"Shine" was tacked onto John Legend's collaborative album with the Roots, Wake Up! The song was recorded for the end credits to the documentary Waiting for Superman, which spotlights America's public school crisis. Water the seeds and they'll grow, ya know?
Captions by Alvin Blanco
Tongue-in-cheek rappers Das Racist (The Root surveyed them in "The Rise of the Black Hipster" last year) dial back on the jokes, sort of, but keep with the obscure pop-culture references for their version of "All Brown Everything."
This song's video portrays Badu walking through Dealey Plaza in Dallas and shedding all her attire before being shot by an unseen assassin, an allusion to the murder of John F. Kennedy. The explicit video was supposed to promote artistic expression. Hey, art is supposed to be open to interpretation.
Rihanna, Bono, the Edge and Jay-Z put their music where their mouth is, creating "Stranded (Haiti Mon Amour)" in the wake of Haiti's devastating earthquake. All proceeds from the track — which was part of the Hope for Haiti Now campaign and album — were passed on to several charities aiding the impoverished country.
For every sentimental "Hey Mama," Kanye West drops verses bragging about his high-taste lifestyle and desire for white chicks (see "Monster"). But on "Who Will Survive in America?" Kanye lets the legendary Gil Scott-Heron (OK, it's a sample) drop his poem "Comment #1," which is partly about student-activist groups handling their business in Harlem.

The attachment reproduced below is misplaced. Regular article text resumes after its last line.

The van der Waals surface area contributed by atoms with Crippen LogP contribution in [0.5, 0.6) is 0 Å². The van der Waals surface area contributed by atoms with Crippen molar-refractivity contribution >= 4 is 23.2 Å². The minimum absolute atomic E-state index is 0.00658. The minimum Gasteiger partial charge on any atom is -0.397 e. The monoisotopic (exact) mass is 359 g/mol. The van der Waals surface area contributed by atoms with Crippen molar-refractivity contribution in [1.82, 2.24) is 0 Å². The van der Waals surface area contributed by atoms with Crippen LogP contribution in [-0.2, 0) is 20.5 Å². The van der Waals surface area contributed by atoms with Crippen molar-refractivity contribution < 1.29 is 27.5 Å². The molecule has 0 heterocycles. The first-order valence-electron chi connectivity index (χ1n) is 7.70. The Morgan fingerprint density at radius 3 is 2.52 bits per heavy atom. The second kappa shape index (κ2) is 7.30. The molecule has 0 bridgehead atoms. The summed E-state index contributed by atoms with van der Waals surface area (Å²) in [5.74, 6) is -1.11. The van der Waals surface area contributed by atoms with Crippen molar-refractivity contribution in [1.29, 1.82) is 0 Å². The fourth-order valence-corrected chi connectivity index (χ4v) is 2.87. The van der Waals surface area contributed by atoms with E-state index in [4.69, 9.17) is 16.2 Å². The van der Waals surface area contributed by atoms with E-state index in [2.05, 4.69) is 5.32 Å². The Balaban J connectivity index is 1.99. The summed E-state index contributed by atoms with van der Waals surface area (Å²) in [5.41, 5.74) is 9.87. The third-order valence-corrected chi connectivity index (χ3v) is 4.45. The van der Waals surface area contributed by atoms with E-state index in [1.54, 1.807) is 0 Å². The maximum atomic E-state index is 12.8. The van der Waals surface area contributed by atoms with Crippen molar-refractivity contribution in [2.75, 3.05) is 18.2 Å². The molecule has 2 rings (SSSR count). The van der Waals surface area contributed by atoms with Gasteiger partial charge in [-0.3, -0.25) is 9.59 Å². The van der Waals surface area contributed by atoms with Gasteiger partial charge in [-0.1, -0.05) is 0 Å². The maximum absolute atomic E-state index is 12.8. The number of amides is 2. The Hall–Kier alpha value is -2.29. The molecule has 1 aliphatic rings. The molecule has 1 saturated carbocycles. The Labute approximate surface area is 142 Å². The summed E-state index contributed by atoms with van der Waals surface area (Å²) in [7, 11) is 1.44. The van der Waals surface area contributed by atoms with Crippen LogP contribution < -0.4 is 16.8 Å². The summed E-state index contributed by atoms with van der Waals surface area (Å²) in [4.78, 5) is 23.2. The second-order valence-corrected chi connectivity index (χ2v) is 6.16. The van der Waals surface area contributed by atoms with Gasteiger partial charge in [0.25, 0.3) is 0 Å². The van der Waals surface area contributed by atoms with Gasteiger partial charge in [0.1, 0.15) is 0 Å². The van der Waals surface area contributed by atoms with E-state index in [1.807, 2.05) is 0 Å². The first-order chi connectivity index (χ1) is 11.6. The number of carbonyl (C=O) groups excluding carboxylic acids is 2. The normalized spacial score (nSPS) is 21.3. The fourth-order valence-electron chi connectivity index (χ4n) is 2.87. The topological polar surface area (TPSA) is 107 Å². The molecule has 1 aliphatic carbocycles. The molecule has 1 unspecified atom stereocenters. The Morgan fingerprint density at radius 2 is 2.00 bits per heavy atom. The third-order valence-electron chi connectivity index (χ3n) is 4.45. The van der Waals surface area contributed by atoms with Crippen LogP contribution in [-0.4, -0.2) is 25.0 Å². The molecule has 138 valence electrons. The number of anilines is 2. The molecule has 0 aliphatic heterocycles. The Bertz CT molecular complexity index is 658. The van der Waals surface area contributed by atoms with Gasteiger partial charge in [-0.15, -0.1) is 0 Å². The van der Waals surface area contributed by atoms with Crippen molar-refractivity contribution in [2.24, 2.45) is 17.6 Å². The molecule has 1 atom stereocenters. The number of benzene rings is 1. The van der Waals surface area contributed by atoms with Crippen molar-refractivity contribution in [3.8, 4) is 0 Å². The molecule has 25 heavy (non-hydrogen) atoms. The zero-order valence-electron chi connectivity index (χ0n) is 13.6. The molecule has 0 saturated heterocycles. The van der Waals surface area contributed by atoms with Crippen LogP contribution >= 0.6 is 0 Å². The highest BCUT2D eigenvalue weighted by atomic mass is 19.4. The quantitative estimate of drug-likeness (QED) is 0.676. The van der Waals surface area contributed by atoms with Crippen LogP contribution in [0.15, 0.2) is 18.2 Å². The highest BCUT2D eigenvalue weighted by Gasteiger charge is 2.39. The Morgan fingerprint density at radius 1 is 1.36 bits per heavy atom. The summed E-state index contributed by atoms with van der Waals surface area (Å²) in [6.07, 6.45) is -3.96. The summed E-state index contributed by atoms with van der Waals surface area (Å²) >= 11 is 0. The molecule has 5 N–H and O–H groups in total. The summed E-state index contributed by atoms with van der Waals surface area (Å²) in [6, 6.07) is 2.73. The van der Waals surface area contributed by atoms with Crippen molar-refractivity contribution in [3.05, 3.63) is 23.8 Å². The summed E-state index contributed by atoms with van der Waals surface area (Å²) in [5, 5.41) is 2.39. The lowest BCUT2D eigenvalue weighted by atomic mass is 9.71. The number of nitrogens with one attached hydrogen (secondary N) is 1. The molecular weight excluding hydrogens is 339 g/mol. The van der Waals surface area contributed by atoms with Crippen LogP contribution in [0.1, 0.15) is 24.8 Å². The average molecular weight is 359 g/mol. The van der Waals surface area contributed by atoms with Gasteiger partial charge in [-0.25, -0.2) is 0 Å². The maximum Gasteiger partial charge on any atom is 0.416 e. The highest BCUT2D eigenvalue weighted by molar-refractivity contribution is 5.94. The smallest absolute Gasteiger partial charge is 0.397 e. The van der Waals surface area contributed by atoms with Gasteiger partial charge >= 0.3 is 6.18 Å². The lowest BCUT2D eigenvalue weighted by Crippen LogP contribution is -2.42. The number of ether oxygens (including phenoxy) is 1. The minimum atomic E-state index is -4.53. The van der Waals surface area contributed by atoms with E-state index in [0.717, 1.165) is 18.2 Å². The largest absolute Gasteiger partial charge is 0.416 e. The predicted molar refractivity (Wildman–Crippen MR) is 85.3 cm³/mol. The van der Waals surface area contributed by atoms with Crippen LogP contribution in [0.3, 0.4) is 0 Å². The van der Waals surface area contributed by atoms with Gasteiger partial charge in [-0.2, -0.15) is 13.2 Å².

Who says hip-hop can't be pious? The legendary Roots crew created their own version of indie rockers Monsters of Folk's "Dear God (Sincerely M.O.F.)" that finds lead rapper Black Thought waxing poetic on life's ills (acid rain, dirty cops, poverty). No lighthearted fare in this letter.
Lil Wayne joins Nasty Nas and Bob Marley's youngest son as they kick the truth to young black youths on this track from their collaborative album, Distant Relatives. In addition to the save-the-children theme, the meeting of reggae and hip-hop makes for a progressive family reunion.
Indie rapper Homeboy Sandman's album The Good Sun was one of the year's sleepers. The lyrically acrobatic MC drops rhymes that reference how we treat (and mistreat) the earth and ourselves so effortlessly, any card-carrying tree hugger would be proud.
Clipse is known for lyrics steeped in cocaine references, but even drug kingpins can be God-fearing. Malice, one-half of the duo, will soon release a memoir, Wretched, Pitiful, Poor, Blind and Naked, about being saved, so consider this tune an early sound track.
Gary, Ind.'s Freddie Gibbs delivers rap sermons about his destitute hometown better than Michael Jackson ever could. On "The Ghetto," the gangsta rap revivalist lets listeners know that it isn't sweet in the streets, while slickly rapping about the how and why. Hip-hop can still be the hood CNN when it wants to, after all.